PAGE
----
I expected her book to be funny and easy to relate to, but I did not expect to cry like a baby when she peeled back my secret struggle of marital life By unveiling her own honest sentiments. What secret? That it’s HARD. It’s so hard. Unbelievably hard, even when you’re blessed with the best.
I’m forever thankful she chose to come alongside of me that day. Her compassionate wave of the “It’s OK” flag released the flood gates of something I wasn’t sure was “normal” to feel. The next morning, God so faithfully and personally placed people in my kitchen to call it out and pray it out with me. #awesomeness.
Christian love get’s lost in the movement, sometimes. Sharing the struggles behind the smiles of your life is “caring enough to move” (Pastor Todd Neilsen)…and that’s compassion defined. I pray God allows me to be there for other people like me, who exude laughter and encouragement, but are inclined and conditioned to tough it out.
Life Application: If we can learn to lean in to the One who made us a midst struggle and strife, I believe we’ll discover the confidence hidden in our truest pieces. And I know those pieces are meant to touch hearts and save souls.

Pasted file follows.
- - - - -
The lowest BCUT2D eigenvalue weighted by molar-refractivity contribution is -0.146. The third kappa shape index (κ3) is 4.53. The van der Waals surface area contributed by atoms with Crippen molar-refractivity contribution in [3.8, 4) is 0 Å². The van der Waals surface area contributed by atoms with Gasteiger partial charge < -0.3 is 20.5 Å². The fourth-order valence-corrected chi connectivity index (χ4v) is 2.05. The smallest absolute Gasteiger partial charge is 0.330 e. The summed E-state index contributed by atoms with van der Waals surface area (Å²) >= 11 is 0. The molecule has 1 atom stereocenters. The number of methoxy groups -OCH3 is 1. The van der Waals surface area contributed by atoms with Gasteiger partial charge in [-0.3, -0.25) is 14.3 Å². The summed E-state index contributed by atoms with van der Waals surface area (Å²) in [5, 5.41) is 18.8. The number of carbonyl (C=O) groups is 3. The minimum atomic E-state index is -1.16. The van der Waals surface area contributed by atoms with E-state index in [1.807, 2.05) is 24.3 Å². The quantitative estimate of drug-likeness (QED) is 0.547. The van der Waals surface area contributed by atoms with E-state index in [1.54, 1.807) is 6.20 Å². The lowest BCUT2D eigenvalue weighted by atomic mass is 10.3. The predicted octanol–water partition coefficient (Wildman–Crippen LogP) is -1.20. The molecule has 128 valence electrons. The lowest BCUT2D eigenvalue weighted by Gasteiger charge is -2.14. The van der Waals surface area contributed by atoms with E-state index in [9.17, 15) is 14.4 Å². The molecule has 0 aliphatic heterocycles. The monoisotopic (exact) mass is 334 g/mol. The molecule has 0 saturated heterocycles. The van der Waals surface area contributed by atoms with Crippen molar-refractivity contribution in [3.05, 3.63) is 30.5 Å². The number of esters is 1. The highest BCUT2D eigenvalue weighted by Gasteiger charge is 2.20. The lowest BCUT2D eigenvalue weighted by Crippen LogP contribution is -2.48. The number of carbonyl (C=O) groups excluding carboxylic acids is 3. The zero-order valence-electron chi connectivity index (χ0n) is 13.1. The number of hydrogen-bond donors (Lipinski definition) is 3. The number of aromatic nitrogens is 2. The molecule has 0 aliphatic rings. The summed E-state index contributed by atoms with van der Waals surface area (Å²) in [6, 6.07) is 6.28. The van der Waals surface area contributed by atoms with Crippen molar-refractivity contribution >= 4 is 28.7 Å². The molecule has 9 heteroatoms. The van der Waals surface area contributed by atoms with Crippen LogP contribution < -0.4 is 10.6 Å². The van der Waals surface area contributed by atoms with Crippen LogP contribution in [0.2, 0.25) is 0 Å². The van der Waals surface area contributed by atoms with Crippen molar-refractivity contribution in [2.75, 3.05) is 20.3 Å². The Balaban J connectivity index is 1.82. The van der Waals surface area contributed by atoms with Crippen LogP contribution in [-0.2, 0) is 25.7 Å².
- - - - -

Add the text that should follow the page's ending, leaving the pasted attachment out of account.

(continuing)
For anyone who tests out of personality quizzes with leadership skills like I do, the struggle with control is real. But God wouldn’t build a trait into my character unless He meant it for good. How can control be a good thing? The obvious benefits of self-control are easy to equate, but while studying this word I discovered a new layer.
“Control: A person who acts as a check. A check or restraint. To eliminate or prevent the flourishing or spread of. To test or verify…”-Dictionary.com
My religious upbringing lit the love of Christ in my heart, but there came a time when I had to sift through rules to release my relationship with God. The floodgates of conversation flew open when I lifted up the consequential constraints of penance to begin running my disheveled course of calling. I had to lose control to gain control.